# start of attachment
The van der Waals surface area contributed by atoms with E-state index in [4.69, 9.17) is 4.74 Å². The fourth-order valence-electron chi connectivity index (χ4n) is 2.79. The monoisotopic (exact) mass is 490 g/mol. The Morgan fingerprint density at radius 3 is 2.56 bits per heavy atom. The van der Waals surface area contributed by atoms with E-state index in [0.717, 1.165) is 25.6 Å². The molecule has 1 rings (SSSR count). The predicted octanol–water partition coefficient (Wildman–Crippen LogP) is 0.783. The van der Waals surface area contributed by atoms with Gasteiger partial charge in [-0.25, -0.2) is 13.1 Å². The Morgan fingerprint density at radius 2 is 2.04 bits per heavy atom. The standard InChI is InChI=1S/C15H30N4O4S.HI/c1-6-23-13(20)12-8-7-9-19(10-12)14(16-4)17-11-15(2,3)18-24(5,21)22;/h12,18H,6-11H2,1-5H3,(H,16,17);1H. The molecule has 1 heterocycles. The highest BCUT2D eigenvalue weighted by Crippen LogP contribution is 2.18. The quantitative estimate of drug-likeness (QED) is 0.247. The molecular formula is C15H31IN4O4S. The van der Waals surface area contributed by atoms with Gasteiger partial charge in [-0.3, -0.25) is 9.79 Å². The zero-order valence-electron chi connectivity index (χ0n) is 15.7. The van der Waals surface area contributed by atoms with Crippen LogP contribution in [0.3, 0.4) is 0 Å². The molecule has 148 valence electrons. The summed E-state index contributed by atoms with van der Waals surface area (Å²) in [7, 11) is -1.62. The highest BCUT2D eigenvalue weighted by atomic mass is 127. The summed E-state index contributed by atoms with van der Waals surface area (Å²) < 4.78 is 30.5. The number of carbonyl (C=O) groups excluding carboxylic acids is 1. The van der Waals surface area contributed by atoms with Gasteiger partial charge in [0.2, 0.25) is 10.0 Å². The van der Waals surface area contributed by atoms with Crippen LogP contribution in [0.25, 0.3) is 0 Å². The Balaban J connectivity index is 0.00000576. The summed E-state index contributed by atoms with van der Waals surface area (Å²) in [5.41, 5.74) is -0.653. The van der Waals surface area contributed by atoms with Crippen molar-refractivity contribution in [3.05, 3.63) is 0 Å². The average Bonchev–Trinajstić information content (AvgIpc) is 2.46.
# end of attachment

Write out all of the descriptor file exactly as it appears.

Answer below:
The van der Waals surface area contributed by atoms with E-state index in [4.69, 9.17) is 4.74 Å². The fourth-order valence-electron chi connectivity index (χ4n) is 2.79. The monoisotopic (exact) mass is 490 g/mol. The Morgan fingerprint density at radius 3 is 2.56 bits per heavy atom. The van der Waals surface area contributed by atoms with E-state index in [0.717, 1.165) is 25.6 Å². The molecule has 1 rings (SSSR count). The predicted octanol–water partition coefficient (Wildman–Crippen LogP) is 0.783. The van der Waals surface area contributed by atoms with Gasteiger partial charge in [-0.25, -0.2) is 13.1 Å². The Morgan fingerprint density at radius 2 is 2.04 bits per heavy atom. The standard InChI is InChI=1S/C15H30N4O4S.HI/c1-6-23-13(20)12-8-7-9-19(10-12)14(16-4)17-11-15(2,3)18-24(5,21)22;/h12,18H,6-11H2,1-5H3,(H,16,17);1H. The molecule has 1 heterocycles. The highest BCUT2D eigenvalue weighted by Crippen LogP contribution is 2.18. The quantitative estimate of drug-likeness (QED) is 0.247. The molecular formula is C15H31IN4O4S. The van der Waals surface area contributed by atoms with Gasteiger partial charge in [-0.3, -0.25) is 9.79 Å². The zero-order valence-electron chi connectivity index (χ0n) is 15.7. The van der Waals surface area contributed by atoms with Crippen LogP contribution in [0.3, 0.4) is 0 Å². The molecule has 148 valence electrons. The summed E-state index contributed by atoms with van der Waals surface area (Å²) in [7, 11) is -1.62. The highest BCUT2D eigenvalue weighted by atomic mass is 127. The summed E-state index contributed by atoms with van der Waals surface area (Å²) < 4.78 is 30.5. The number of carbonyl (C=O) groups excluding carboxylic acids is 1. The van der Waals surface area contributed by atoms with Gasteiger partial charge in [0.2, 0.25) is 10.0 Å². The van der Waals surface area contributed by atoms with Crippen LogP contribution in [0.25, 0.3) is 0 Å². The Balaban J connectivity index is 0.00000576. The summed E-state index contributed by atoms with van der Waals surface area (Å²) in [5.41, 5.74) is -0.653. The van der Waals surface area contributed by atoms with Crippen molar-refractivity contribution in [3.05, 3.63) is 0 Å². The average Bonchev–Trinajstić information content (AvgIpc) is 2.46.